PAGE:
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ARS Home » Southeast Area » Athens, Georgia » U.S. National Poultry Research Center » Egg and Poultry Production Safety Research Unit » Research » Publications at this Location » Publication #389742

Research Project: Reduction of Foodborne Pathogens and Antimicrobial Resistance in Poultry Production Environments

Location: Egg and Poultry Production Safety Research Unit

Title: Campylobacter prevalence differs across and within broiler houses with re-used poultry litter

item WOYDA, REED - Colorado State University
item Oladeinde, Adelumola - Ade
item ENDALE, DINKU - US Department Of Agriculture (USDA)
item STRICKLAND, TIMOTHY - US Department Of Agriculture (USDA)
item AWOSILE, BABAFELA - Texas Tech University
item ABDO, ZAID - Colorado State University

Submitted to: International Poultry Scientific Forum
Publication Type: Abstract Only
Publication Acceptance Date: 11/10/2021
Publication Date: N/A
Citation: N/A

Interpretive Summary:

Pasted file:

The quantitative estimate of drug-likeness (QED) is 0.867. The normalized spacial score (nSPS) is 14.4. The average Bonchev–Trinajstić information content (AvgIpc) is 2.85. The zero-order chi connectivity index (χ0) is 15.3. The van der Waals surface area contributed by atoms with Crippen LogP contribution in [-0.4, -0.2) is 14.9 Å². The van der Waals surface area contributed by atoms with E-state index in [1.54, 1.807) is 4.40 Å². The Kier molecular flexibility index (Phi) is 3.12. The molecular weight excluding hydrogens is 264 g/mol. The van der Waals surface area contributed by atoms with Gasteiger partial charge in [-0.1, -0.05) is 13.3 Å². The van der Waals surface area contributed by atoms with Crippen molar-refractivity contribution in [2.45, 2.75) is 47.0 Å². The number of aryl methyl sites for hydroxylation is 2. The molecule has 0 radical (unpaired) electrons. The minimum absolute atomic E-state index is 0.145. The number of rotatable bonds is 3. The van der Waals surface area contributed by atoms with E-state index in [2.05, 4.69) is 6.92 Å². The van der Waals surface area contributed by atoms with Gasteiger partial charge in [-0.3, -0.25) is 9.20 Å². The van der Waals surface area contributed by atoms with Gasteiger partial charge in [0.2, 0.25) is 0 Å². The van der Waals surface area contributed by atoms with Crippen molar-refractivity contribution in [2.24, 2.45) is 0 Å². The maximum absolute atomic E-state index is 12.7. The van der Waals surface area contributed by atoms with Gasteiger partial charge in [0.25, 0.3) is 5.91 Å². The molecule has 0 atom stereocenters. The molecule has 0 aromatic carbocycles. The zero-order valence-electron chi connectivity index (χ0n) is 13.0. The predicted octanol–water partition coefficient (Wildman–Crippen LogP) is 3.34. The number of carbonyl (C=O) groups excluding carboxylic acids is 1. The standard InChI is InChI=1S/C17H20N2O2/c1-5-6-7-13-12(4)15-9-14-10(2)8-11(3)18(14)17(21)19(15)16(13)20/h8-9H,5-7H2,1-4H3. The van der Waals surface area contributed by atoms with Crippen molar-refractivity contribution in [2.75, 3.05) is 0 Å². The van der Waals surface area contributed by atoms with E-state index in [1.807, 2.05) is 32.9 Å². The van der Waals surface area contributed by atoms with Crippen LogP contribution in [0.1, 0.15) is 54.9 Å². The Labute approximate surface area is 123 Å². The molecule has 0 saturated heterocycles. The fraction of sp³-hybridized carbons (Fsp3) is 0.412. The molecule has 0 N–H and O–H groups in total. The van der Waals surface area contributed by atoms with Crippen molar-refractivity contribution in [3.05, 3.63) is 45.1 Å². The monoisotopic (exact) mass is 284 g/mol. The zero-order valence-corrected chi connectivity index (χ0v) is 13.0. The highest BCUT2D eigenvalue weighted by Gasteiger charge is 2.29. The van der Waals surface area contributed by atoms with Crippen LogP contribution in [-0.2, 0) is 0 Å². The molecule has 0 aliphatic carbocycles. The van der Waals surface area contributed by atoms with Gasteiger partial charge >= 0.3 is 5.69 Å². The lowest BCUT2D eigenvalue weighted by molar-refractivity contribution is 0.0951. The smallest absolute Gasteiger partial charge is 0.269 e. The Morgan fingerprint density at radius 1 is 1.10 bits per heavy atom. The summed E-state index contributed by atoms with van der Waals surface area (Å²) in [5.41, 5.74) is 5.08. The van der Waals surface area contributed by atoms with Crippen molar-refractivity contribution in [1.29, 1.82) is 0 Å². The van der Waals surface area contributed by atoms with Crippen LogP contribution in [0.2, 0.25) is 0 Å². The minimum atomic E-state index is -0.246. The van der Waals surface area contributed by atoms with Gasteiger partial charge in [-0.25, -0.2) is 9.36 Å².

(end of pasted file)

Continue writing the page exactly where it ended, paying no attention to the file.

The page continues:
Technical Abstract: Multiple hurdle interventions are recommended during the processing of broiler carcasses to reduce bacterial loads, but pathogens like Campylobacter remain a major foodborne disease linked to poultry consumption. Consequently, the poultry industry and regulatory agencies are looking for pre-harvest strategies that can reduce Campylobacter in broiler grow-out houses. To achieve this aim, it is critical we understand the ecology of Campylobacter in pre-harvest. In this study, a longitudinal sampling of the litter in four commercial broiler houses was conducted over three consecutive flocks to evaluate Campylobacter prevalence in litter. Prior to the start of the study, a complete house clean-out was done, and fresh peanut hull was used as the bedding for the first flock. The second and third flock were raised in succession on the same litter without any litter clean-out between each grow-out cycle. Litter was sampled at the beginning of each grow-out cycle and at the end of the cycle. Each house was divided into four sections: front, mid-front, mid-back, and back. For each of these sections, three grab samples of litter were collected and pooled. Seventy-two pooled litter samples were taken from each house, totaling 288 litter samples across all houses. Campylobacter was detected from litter samples by direct plating and enrichment. Statistical analysis was used to explore the relationship between Campylobacter prevalence and relevant physio-chemical parameters. Campylobacter was found to be most prevalent during the first flock and in houses 3 and 4. Across all houses the front section was most likely to harbor Campylobacter. Early grow-out period had significantly less Campylobacter than the late grow-out period. Furthermore, the odds of finding Campylobacter increased when the house temperature was below or equal to 79ºF than at temperatures higher or equal to 80ºF. We also observed that higher litter moisture content (>25%) resulted in higher Campylobacter prevalence. Lastly, genetic analysis of isolates via whole genome sequencing revealed that C. jejuni was the dominant species in the litter (39/44); C. coli (5/44). This study suggest that interventions to decrease litter moisture and grow-out house temperature control may reduce Campylobacter prevalence.